This population-based cohort study investigated the association between a lifetime history of a work-related low back injury, in those who had recovered to have no or mild low back pain, and the development of troublesome low back pain (LBP). A secondary analysis explored the possible effects of misclassification of the exposure by examining the association between a lifetime history of having taken time off work or performed light duties at work because of a work-related low back injury. Current evidence from cross-sectional studies suggests that individuals with a history of a work-related low back injury are more likely to experience future LBP. However, there is a need to examine this association prospectively in a large population-based cohort with adequate control of known confounders.
We formed a cohort of 810 randomly sampled Saskatchewan adults with no or mild LBP in September 1995. At baseline, participants were asked if they had ever injured their low back at work. The secondary analysis asked if they had ever had to take time off work or perform light duties at work because of a work-related low back injury. Prospective follow-up 6 and 12 months later, asked about the presence of troublesome LBP (grade II–IV) on the Chronic Pain Grade Questionnaire. Multivariable Cox proportional hazards regression analysis was used to estimate these associations while controlling for known confounders.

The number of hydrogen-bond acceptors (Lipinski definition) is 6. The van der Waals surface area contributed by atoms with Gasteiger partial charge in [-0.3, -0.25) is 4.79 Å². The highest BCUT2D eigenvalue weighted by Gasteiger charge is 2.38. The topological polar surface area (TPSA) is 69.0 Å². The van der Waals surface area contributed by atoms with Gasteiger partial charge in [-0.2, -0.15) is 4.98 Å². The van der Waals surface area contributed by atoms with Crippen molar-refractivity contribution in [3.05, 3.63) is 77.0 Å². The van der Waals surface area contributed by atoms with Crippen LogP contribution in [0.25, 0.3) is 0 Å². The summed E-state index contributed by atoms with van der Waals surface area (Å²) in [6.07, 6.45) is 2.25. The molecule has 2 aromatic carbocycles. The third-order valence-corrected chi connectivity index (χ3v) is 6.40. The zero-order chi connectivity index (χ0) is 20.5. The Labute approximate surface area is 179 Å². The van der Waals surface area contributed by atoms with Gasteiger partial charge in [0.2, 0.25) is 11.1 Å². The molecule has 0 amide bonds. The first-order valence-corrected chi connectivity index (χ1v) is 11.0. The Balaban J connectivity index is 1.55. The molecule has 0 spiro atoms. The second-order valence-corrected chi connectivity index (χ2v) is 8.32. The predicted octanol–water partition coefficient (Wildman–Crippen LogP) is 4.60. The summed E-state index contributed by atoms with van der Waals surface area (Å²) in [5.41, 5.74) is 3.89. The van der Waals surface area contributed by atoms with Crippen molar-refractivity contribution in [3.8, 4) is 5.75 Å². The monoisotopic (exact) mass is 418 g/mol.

The proportion followed up at 6 and 12 months was 76 and 65 %, respectively. We found an association between a history of work-related low back injury and the onset of troublesome LBP after controlling for gender (adjusted HRR = 2.24; 95 % CI 1.41–3.56). When covariates that may also be mediators of the association were added to the model, the effect estimate was attenuated (adjusted HRR = 1.37; 95 % CI 1.41–3.56). We found a similar association between a lifetime history of having taken time off work or had to work light duties at work because of a work-related low back injury, adjusted for gender (adjusted HRR = 2.31; 95 % CI 1.39–3.85) which was also diluted by the further adjustment for covariates that may also be mediators of the association (adjusted HRR = 1.80; 95 % CI 1.08–3.01).